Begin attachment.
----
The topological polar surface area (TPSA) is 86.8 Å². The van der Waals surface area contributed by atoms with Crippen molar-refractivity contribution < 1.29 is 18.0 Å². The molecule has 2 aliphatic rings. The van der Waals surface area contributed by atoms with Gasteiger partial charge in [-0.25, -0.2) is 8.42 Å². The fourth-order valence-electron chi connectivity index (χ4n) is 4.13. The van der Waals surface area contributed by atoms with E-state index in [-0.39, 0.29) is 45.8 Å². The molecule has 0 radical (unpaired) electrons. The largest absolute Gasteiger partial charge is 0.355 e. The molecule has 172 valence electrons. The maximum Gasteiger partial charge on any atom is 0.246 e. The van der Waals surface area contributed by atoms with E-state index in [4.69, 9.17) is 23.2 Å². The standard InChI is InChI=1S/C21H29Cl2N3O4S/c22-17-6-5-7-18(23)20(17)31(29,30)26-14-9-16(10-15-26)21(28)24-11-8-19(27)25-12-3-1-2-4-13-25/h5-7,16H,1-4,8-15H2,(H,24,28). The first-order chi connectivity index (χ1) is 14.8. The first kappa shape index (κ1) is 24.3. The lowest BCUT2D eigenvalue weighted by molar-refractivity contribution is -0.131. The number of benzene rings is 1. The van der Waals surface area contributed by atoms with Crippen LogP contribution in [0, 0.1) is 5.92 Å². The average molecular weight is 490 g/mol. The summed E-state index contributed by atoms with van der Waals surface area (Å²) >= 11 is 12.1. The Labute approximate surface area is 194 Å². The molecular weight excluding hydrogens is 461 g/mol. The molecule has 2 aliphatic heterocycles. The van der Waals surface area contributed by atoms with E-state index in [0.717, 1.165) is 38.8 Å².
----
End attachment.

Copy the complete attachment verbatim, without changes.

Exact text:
The topological polar surface area (TPSA) is 86.8 Å². The van der Waals surface area contributed by atoms with Crippen molar-refractivity contribution < 1.29 is 18.0 Å². The molecule has 2 aliphatic rings. The van der Waals surface area contributed by atoms with Gasteiger partial charge in [-0.25, -0.2) is 8.42 Å². The fourth-order valence-electron chi connectivity index (χ4n) is 4.13. The van der Waals surface area contributed by atoms with E-state index in [-0.39, 0.29) is 45.8 Å². The molecule has 0 radical (unpaired) electrons. The largest absolute Gasteiger partial charge is 0.355 e. The molecule has 172 valence electrons. The maximum Gasteiger partial charge on any atom is 0.246 e. The van der Waals surface area contributed by atoms with E-state index in [4.69, 9.17) is 23.2 Å². The standard InChI is InChI=1S/C21H29Cl2N3O4S/c22-17-6-5-7-18(23)20(17)31(29,30)26-14-9-16(10-15-26)21(28)24-11-8-19(27)25-12-3-1-2-4-13-25/h5-7,16H,1-4,8-15H2,(H,24,28). The first-order chi connectivity index (χ1) is 14.8. The first kappa shape index (κ1) is 24.3. The lowest BCUT2D eigenvalue weighted by molar-refractivity contribution is -0.131. The number of benzene rings is 1. The van der Waals surface area contributed by atoms with Crippen LogP contribution in [0, 0.1) is 5.92 Å². The average molecular weight is 490 g/mol. The summed E-state index contributed by atoms with van der Waals surface area (Å²) >= 11 is 12.1. The Labute approximate surface area is 194 Å². The molecular weight excluding hydrogens is 461 g/mol. The molecule has 2 aliphatic heterocycles. The van der Waals surface area contributed by atoms with E-state index in [0.717, 1.165) is 38.8 Å².